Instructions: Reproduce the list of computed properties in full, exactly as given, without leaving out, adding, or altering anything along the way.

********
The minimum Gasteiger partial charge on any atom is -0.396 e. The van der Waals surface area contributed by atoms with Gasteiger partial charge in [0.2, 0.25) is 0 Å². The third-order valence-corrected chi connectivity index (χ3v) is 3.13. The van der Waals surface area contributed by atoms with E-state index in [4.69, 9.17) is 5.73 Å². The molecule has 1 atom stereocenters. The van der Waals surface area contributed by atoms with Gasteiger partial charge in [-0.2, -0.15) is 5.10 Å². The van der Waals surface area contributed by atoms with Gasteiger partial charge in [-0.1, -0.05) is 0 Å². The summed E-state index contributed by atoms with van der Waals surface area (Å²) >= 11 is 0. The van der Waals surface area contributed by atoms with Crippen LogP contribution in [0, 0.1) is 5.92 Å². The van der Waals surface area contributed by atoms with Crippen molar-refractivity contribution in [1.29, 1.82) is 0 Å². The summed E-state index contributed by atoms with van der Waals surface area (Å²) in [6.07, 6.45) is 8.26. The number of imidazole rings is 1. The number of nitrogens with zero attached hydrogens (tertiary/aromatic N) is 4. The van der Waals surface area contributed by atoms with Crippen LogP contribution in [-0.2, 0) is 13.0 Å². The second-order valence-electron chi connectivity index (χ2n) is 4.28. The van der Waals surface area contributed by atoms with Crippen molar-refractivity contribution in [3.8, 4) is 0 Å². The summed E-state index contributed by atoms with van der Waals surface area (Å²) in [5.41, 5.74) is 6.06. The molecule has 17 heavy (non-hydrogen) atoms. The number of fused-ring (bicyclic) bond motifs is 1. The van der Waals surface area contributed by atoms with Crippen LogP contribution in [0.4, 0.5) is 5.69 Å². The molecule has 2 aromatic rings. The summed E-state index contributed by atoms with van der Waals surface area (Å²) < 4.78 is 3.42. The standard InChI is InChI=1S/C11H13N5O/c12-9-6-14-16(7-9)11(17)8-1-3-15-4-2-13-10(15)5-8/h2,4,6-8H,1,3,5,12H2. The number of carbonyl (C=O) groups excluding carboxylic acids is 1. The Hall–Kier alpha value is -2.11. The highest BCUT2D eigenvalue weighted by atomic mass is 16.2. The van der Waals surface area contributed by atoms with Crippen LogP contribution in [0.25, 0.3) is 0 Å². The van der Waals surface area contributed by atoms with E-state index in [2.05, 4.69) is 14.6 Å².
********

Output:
The minimum Gasteiger partial charge on any atom is -0.396 e. The van der Waals surface area contributed by atoms with Gasteiger partial charge in [0.2, 0.25) is 0 Å². The third-order valence-corrected chi connectivity index (χ3v) is 3.13. The van der Waals surface area contributed by atoms with E-state index in [4.69, 9.17) is 5.73 Å². The molecule has 1 atom stereocenters. The van der Waals surface area contributed by atoms with Gasteiger partial charge in [-0.2, -0.15) is 5.10 Å². The van der Waals surface area contributed by atoms with Gasteiger partial charge in [-0.1, -0.05) is 0 Å². The summed E-state index contributed by atoms with van der Waals surface area (Å²) >= 11 is 0. The van der Waals surface area contributed by atoms with Crippen LogP contribution in [0, 0.1) is 5.92 Å². The van der Waals surface area contributed by atoms with Crippen molar-refractivity contribution in [1.29, 1.82) is 0 Å². The summed E-state index contributed by atoms with van der Waals surface area (Å²) in [6.07, 6.45) is 8.26. The number of imidazole rings is 1. The number of nitrogens with zero attached hydrogens (tertiary/aromatic N) is 4. The van der Waals surface area contributed by atoms with Crippen LogP contribution in [-0.2, 0) is 13.0 Å². The second-order valence-electron chi connectivity index (χ2n) is 4.28. The van der Waals surface area contributed by atoms with Crippen molar-refractivity contribution in [3.8, 4) is 0 Å². The summed E-state index contributed by atoms with van der Waals surface area (Å²) in [5.41, 5.74) is 6.06. The molecule has 17 heavy (non-hydrogen) atoms. The number of fused-ring (bicyclic) bond motifs is 1. The van der Waals surface area contributed by atoms with Crippen LogP contribution in [0.4, 0.5) is 5.69 Å². The molecule has 2 aromatic rings. The summed E-state index contributed by atoms with van der Waals surface area (Å²) < 4.78 is 3.42. The standard InChI is InChI=1S/C11H13N5O/c12-9-6-14-16(7-9)11(17)8-1-3-15-4-2-13-10(15)5-8/h2,4,6-8H,1,3,5,12H2. The number of carbonyl (C=O) groups excluding carboxylic acids is 1. The Hall–Kier alpha value is -2.11. The highest BCUT2D eigenvalue weighted by atomic mass is 16.2. The van der Waals surface area contributed by atoms with Crippen LogP contribution in [0.25, 0.3) is 0 Å². The van der Waals surface area contributed by atoms with E-state index in [2.05, 4.69) is 14.6 Å².